Hackers broke into a prominent Russian opposition leader’s Twitter and e-mail accounts, sending his followers abusive messages.
Alexei Navalny’s spokeswoman, Anna Veduta, warned his quarter of a million Twitter followers early on Tuesday that the stream of nasty notes was fake.
Late on Tuesday night, she confirmed that Navalny had regained control over his Twitter account.
“I missed you all terribly, and also life without Twitter is HELL,” he tweeted. “You have no idea what is going on and you have to get your news from the INTERNET!”
Among other things, the hackers had written: “Alexei Navalny is a crook and thief 2.0” in his profile.
“I’m disbanding my sect, but I’m not going to give you your money back because I need it to party in Mexico, so you can all go to hell,” one tweet read.
Navalny is a graft-fighting lawyer and popular blogger who has tapped into Russians’ anger over the corruption that pervades public life. After he described Russian President Vladimir Putin’s political party as the “party of crooks and thieves,” the catchphrase stuck.
Navalny has solicited donations to support the work of his Web site and a team of lawyers who study government tenders for evidence of corruption. He claims the government has withdrawn scandalous tenders for various goods and services worth millions of US dollars after they were exposed by his site.
The 36-year-old opposition leader has been at the forefront of major anti-Putin protests. His home and office were raided and he was interrogated several times as part of a probe into violence at a May 6 opposition rally.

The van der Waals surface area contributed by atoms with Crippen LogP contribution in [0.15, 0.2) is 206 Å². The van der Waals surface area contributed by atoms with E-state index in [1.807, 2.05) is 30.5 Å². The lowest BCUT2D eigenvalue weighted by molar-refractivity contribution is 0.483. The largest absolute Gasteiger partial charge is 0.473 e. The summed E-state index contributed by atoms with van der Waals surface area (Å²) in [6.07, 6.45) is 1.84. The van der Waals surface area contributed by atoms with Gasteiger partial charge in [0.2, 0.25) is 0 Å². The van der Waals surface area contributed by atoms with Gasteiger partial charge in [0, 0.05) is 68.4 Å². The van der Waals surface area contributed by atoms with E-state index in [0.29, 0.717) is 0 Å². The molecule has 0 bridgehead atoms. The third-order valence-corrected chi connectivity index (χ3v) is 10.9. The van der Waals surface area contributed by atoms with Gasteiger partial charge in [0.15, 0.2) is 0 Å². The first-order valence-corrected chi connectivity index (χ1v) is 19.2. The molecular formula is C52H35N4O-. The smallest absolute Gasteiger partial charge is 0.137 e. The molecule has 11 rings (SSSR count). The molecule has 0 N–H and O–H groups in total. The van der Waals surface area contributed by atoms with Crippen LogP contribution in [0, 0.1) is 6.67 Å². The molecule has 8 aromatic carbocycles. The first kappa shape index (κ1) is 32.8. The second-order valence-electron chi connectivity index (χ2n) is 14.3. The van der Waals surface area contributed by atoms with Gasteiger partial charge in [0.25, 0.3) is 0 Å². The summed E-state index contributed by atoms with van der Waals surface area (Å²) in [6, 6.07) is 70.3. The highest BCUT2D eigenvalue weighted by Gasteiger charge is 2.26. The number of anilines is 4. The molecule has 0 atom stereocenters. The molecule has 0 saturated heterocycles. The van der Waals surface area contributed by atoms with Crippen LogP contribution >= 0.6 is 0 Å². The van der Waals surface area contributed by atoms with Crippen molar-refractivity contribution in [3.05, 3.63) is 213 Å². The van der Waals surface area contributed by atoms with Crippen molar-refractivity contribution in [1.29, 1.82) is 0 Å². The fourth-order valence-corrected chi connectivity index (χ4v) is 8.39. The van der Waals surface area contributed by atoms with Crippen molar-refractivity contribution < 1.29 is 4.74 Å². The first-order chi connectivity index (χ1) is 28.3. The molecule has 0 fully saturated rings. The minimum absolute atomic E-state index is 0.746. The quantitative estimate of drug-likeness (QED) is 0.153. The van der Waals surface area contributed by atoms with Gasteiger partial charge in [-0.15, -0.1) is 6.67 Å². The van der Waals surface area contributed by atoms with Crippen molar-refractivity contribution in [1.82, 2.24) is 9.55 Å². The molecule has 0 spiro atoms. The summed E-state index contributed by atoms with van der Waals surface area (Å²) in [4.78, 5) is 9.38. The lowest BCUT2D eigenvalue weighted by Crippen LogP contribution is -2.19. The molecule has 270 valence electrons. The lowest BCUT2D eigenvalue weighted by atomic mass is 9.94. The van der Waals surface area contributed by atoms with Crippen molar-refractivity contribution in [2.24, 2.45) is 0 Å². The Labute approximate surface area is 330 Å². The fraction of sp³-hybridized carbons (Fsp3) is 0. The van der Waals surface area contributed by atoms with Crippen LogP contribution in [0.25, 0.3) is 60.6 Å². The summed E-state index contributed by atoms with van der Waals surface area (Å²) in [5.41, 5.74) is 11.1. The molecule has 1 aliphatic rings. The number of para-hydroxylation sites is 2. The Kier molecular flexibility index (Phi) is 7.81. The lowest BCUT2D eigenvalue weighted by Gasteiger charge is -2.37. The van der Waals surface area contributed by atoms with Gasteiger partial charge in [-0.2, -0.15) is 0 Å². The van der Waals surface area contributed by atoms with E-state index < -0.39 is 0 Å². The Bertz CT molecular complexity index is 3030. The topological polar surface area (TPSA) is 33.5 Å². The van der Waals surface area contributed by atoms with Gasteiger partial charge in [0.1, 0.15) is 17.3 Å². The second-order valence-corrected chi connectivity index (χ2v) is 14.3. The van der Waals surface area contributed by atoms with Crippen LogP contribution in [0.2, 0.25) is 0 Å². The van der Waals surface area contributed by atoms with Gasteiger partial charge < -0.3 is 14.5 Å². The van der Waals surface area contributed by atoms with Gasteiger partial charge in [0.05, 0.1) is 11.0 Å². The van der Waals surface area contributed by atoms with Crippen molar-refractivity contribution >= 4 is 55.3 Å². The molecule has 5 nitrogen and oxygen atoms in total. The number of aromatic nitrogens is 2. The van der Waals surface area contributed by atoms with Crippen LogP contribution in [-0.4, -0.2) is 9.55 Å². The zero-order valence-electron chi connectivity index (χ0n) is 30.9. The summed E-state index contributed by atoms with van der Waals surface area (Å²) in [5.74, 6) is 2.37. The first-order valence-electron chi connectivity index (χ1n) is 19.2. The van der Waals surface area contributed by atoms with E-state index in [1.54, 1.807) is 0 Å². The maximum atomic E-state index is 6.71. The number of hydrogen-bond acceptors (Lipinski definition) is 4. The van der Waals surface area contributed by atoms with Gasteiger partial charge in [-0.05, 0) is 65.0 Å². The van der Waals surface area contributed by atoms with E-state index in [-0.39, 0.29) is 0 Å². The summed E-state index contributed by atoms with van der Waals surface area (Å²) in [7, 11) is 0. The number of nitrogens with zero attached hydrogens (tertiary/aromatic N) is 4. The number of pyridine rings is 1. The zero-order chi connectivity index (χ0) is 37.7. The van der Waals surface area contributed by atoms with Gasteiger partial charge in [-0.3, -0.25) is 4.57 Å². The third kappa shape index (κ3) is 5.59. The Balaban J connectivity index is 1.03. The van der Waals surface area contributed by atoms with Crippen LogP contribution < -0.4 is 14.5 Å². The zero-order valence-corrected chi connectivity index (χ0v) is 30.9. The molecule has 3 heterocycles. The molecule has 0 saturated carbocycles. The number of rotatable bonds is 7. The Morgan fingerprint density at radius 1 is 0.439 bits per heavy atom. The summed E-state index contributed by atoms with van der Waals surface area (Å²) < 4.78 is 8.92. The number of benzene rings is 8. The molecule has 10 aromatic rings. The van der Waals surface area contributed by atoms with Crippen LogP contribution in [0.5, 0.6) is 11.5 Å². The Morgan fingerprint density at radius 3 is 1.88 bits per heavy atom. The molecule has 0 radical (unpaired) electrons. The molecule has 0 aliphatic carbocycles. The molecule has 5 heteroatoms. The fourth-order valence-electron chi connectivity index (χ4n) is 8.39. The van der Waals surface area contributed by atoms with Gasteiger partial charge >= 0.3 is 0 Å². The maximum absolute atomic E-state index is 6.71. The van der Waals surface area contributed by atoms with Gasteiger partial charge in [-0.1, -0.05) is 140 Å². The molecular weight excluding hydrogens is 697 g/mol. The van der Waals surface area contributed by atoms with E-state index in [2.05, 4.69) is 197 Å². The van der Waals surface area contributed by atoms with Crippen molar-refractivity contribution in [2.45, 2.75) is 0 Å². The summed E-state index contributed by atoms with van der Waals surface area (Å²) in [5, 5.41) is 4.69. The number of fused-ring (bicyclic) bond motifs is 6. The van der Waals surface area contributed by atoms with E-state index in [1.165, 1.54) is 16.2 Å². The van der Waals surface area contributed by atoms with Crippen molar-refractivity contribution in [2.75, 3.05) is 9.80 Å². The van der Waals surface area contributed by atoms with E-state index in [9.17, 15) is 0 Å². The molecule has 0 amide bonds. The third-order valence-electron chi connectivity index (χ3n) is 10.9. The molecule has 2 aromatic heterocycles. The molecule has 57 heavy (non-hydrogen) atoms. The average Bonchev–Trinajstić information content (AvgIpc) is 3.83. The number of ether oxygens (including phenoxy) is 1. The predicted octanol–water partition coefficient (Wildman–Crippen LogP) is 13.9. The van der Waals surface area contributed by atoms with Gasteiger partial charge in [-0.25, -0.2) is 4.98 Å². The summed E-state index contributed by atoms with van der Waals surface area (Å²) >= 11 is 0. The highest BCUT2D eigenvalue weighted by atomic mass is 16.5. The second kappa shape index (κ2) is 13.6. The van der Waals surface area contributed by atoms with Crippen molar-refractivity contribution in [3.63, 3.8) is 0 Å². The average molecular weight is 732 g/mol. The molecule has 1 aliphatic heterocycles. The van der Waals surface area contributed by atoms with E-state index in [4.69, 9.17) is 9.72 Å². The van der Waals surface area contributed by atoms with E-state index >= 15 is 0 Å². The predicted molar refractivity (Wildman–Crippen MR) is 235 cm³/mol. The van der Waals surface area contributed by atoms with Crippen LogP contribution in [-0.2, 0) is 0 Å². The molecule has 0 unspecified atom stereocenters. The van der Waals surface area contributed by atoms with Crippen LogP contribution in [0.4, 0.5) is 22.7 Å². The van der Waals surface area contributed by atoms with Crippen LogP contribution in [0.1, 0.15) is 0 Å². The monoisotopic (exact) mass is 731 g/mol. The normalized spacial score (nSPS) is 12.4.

Navalny linked the hackings to his personal computer and iPad being seized by police in a raid on his apartment on June 11. In a Facebook message, he wrote he was “sure that the hacking was performed with the help of seized hardware” and demanded that the hackers be found and charged.
Meanwhile, more than 100 of Russia’s best-known actors, directors and musicians yesterday called for the release of three young women detained after singing an anti-Putin song in a Moscow church.
Nadezhda Tolokonnikova, Maria Alekhina and Yekaterina Samutsevich and from the punk rock group Pussy Riot have been held in pre-trial detention since March over their performance of a “punk prayer” in the Church of Christ the Savior.
“We do not see any legal foundation or practical sense in further isolating from society these young women who present no real danger,” said the letter, published in the Moskovsky Komsomolets daily and signed by 103 artists.
The signatories included well-known opponents of Putin, like the detective author Boris Akunin, poet Dmitry Bykov and the rock singer Yury Shevchuk.
In a virtual who’s who of the Russian cultural elite, other prominent names included the film director Andrei Konchalovsky, the ballet dancer Nikolai Tsikaridze and the composer Leonid Desyatnikov.